Male dancers are still facing backlash in Essex

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Spotlight reporter Lois Barker talks with a male dancer about his career and the struggles he has gone through to achieve his dreams.

IN THE year 2019 we are still finding ourselves drowned in stereotypes. Women are subjected to creative roles and men are pushed into more hands-on careers like business and engineering. From the early 1900’s we have made giant leaps, we have more women in power and more men developing careers in the arts. However, it isn’t enough.

As a society we need to be changing our negative views. Many people are scared to be ‘different’. For example, women who want to be engineers are seen as “crazy” or “bossy” and men who want to dance are seen as “soft” or “effeminate”. Why is being bossy a bad thing? What’s wrong with being feminine? There needs to be a change of thinking, because no one should be made to feel like an outcast because they’re different

Male dancers are just one of the many groups of people stigmatised within the UK. Dance is seen to be a ‘female dominated’ area, but this is not the case. Men within the industry are just as successful and appreciated as women are; what holds them back is the negativity they face from others who may not agree with their aspirations.

There are an estimated 200 dance companies within the UK and around 1,000 dancers graduate from vocational training each year. The number of students taking dance as a GSCE increased from 7,003 in 2001 to 18,866 in 2007, and the figures get higher every year. A third of those who took dance were boys.

In the year 2019, being a dancer is the third most popular profession choice for boys behind being a doctor or a footballer.

Recently, some of the most successful celebrities have achieved a degree in dance; for example, Tom Holland is known for his role in Spiderman: Far from Home, but he also played Billy Elliot in the West End. He is a ballet trained dancer and gymnast. Diversity is one of the most famous dance groups in Britain after their appearance on Britain’s Got Talent. Their cast is made up entirely of young boys and men such as Ashley Banjo who works closely with the BBC show, The Full Monty.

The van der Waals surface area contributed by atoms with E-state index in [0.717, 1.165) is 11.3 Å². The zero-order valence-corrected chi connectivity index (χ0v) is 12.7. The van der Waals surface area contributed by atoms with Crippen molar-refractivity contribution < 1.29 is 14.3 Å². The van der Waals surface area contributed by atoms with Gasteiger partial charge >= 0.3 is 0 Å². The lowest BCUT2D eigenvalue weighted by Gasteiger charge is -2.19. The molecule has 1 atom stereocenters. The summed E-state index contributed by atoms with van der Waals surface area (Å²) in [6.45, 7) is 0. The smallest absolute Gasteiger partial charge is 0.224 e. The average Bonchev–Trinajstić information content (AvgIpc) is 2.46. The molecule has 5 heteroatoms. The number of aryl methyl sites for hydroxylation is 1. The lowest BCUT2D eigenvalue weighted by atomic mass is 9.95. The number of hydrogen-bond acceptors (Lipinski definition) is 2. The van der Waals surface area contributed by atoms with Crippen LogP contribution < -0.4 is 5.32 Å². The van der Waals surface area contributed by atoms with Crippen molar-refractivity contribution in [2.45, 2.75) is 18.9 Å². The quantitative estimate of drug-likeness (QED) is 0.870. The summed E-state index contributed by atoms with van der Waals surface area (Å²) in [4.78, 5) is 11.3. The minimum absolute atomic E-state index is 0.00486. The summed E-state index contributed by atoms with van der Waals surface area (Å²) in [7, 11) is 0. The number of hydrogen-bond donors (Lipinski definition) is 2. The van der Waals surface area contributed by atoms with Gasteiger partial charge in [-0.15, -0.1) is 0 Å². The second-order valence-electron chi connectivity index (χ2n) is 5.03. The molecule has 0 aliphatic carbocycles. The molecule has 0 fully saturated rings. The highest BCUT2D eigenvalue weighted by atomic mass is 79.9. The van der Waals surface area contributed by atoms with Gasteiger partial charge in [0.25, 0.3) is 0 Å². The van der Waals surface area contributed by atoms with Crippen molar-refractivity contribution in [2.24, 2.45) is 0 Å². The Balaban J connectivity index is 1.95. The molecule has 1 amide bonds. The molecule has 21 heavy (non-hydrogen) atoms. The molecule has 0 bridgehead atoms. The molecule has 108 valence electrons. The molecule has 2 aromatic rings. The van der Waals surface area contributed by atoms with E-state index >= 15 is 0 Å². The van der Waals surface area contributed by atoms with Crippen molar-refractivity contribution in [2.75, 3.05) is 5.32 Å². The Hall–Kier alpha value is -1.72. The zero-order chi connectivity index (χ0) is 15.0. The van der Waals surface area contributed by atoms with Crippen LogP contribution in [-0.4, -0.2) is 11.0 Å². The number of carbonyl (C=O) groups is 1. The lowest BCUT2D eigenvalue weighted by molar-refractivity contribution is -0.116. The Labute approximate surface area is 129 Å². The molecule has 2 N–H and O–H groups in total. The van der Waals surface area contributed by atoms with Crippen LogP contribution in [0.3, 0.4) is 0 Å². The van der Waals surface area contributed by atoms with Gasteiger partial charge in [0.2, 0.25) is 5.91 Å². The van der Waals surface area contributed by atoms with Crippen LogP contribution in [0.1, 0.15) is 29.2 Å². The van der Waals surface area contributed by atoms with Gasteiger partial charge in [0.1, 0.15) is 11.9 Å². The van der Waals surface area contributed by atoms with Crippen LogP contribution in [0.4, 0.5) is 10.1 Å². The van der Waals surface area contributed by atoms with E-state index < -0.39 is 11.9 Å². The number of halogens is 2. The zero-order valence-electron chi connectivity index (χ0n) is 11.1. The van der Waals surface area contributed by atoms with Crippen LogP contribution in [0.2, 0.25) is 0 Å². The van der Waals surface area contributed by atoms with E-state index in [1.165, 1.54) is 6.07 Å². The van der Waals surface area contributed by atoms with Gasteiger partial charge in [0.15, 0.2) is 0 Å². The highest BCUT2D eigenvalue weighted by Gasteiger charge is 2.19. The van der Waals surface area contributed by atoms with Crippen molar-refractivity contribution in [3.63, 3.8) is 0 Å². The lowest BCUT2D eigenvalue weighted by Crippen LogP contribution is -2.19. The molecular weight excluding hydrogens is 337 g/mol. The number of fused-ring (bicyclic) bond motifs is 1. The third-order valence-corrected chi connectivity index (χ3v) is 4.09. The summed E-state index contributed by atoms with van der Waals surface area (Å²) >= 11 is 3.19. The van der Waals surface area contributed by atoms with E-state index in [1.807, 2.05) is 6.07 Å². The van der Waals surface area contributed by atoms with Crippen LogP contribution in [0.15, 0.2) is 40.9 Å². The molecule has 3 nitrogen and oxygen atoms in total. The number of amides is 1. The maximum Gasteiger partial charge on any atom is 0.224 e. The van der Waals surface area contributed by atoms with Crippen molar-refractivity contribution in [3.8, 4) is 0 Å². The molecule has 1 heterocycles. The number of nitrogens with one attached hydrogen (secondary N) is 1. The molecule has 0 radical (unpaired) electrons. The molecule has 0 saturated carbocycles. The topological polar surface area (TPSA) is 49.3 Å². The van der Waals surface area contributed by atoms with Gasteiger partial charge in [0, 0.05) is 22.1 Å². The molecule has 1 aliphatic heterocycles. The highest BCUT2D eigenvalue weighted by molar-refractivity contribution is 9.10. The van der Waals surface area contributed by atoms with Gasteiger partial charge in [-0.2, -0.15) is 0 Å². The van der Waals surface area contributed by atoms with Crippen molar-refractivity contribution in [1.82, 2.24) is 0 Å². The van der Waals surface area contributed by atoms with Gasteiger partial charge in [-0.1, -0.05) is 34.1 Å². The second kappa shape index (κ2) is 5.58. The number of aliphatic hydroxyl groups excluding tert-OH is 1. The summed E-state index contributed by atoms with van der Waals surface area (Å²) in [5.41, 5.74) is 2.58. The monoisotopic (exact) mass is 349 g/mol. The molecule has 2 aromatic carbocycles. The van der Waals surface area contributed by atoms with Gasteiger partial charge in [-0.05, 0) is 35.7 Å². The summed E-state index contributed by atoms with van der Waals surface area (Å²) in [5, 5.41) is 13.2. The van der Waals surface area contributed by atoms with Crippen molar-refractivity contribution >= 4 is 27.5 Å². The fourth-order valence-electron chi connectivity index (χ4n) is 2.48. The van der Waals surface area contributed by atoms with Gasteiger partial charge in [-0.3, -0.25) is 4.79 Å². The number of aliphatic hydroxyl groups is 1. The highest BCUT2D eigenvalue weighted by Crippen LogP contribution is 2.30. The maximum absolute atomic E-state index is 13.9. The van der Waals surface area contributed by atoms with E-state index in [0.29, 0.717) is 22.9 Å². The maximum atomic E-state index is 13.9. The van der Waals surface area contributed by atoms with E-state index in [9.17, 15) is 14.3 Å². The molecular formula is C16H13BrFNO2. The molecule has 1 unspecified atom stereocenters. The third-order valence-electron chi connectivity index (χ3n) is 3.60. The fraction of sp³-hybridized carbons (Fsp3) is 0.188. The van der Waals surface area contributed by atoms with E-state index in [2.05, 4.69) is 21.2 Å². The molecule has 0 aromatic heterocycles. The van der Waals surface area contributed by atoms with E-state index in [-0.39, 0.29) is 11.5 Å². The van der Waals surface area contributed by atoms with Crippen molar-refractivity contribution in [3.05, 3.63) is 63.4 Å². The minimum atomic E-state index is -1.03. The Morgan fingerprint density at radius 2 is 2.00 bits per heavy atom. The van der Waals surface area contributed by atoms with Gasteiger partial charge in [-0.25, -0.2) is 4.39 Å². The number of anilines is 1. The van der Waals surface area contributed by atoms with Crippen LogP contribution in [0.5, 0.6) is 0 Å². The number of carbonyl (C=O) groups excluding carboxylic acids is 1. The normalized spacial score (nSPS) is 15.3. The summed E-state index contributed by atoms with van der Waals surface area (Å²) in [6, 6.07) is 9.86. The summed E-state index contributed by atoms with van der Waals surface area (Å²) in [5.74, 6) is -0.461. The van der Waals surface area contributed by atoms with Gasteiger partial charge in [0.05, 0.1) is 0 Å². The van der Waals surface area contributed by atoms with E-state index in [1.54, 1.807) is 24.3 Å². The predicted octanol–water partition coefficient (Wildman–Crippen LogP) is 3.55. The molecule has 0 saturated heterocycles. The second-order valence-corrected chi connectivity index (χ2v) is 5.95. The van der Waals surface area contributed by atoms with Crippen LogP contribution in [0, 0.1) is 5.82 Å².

Why do people still stigmatise male dancers as feminine? It is a male and female profession and men are needed in dance; they can bring another form of expression, which is what dance is all about.

Gay men are the most discriminated in this field. Sean Bugden, a male student at Tiffany’s Theatre College, moved from Kent to Southend-On-Sea at the age of 16, to pursue his career as a dancer. Sean said, “It’s [the move] hit me hard and continues to get harder but that’s why I love it because it’s challenging.

Sean Bugden’s head shot.

“I am a gay man, it made coming out easier for me but I faced a lot of bullying by my peers in school but dance was a break. Bullying got so much I did want to quit but I didn’t give up.”

Sean also said that he is positive that stereotypes will change if people allow boys to follow their dreams and not be dragged down by society because of their chosen career.

He said: “We’re “supposed” to be strong masculine men. So, to do a sport that isn’t masculine society looks at it wrong. But why should history determine what’s masculine or feminine. I’m also a makeup artist and that’s feminine but people love it. Dance is becoming more popular with boys but most people are scared what society is going to say.”

Sean Bugden’s transformation using his makeup skills.

In today’s social climate, there are some who are too quick to judge. This is one of the issues that could stop many from pursuing dreams that they believe they will be judged for. Young people are impressionable and can be swayed into following different careers that are more suited to society’s expectations.

Sean says, “You have one life and it’s too short to hide away and not be able to show your talent or personality, because that is you and you change the way you feel to dance. Go and enjoy the music, if you get knocked down get back up and show them why you dance.”

With the support of his family, Sean continues to dance and has a promising future as a performer.

With any career, there will be a struggle and each individual has a passion. So, why do some feel the need to criticise others who are brave enough to chase their dreams? Many believe it is to do with jealousy, the envy that someone else is doing something they love and are succeeding. Wouldn’t it be great if we could be happy for each other and not let personal grudges get in the way?





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